This is an entry for the Insecure Writers’ Support Group, a way for writers to discuss their writing anxieties. It cross-posts on each others’ blogs on the first Wednesday of each month.
In my writing I wander a lot around different genres, but the one that I’m most strongly attached to (as you might suspect from my blog’s name) is science fiction. The thing I’ve always loved about the genre is the scale and sense of escapism. Classic science fiction has always dealt with really big ideas – Isaac Asimov’s Foundation saga is about the collapse of a corrupt empire and the people trying to replace the chaos with something better. Arthur C. Clarke’s 2001 is about how Humanity will cope with contact from alien races who are beyond our comprehension. Mary Shelley’s Frankenstein is about the creation of a new form of life, and the moral responsibilities involved. Great science fiction takes what could be dry academic discussions and breathes life into them, making them real.
One of the things that I’ve liked about writing science fiction since an early age is the amount of freedom the author has. The society can be moulded according to whatever the story requires (or what the author thinks will be fun). There’s pretty much no limitations.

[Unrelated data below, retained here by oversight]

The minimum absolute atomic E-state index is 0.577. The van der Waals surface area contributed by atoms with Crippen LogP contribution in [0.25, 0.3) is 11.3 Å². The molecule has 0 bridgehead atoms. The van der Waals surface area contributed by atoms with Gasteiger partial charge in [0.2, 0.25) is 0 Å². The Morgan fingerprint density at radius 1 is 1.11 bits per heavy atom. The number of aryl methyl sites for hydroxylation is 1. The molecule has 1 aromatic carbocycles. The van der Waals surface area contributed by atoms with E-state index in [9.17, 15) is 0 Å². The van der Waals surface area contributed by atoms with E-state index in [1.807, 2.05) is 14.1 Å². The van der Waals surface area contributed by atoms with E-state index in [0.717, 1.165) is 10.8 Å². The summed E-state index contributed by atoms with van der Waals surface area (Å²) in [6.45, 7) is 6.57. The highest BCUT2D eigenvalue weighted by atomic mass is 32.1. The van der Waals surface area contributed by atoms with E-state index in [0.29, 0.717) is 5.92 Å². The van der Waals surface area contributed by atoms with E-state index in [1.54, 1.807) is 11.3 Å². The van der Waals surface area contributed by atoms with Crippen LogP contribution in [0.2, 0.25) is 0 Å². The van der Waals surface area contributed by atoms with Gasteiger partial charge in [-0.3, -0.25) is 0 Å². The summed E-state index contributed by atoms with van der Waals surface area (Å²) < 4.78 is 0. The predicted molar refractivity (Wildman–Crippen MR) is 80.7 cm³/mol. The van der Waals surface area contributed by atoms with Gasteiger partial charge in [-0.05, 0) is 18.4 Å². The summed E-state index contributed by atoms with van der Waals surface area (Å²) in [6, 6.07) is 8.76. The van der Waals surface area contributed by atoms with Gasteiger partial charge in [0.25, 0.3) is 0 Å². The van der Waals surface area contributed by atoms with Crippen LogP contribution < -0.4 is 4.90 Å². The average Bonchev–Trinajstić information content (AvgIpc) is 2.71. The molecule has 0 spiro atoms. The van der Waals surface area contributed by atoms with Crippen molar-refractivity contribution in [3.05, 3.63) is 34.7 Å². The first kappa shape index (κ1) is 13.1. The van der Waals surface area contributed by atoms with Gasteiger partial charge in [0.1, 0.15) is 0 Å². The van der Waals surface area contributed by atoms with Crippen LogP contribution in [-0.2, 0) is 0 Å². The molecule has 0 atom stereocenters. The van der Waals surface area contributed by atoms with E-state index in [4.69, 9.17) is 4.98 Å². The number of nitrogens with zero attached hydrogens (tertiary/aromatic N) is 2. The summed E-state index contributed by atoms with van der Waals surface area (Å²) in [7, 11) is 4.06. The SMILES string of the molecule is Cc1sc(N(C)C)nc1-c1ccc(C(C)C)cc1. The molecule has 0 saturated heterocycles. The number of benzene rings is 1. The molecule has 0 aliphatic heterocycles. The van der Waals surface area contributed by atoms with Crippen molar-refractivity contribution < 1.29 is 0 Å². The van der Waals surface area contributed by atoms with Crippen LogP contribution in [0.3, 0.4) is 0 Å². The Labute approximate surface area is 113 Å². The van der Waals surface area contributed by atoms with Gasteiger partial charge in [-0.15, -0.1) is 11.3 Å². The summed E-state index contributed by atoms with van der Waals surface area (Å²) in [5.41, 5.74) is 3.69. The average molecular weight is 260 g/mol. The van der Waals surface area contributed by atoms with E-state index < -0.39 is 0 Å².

One of the things I love most about science fiction (whether reading or writing) is exploring philosophies, and how different outlooks impact on actions. For example the characters in The Moon is a Harsh Mistress have a society which strongly values independence, leading them to break away from control by superiors on Earth. And the current series of Star Trek: Discovery follows two groups of near identical people in two parallel universes, shaped differently by a peaceful outlook in one universe (the Federation) and a fascist society in another (the Terran Empire).
In essence science fiction gives us a chance to play around with future history, and to use scenarios that we can’t possibly know to play around with issues that affect our modern day, with a bit of emotional distance. Those are some of the basic reasons why science fiction has always been my favourite genre.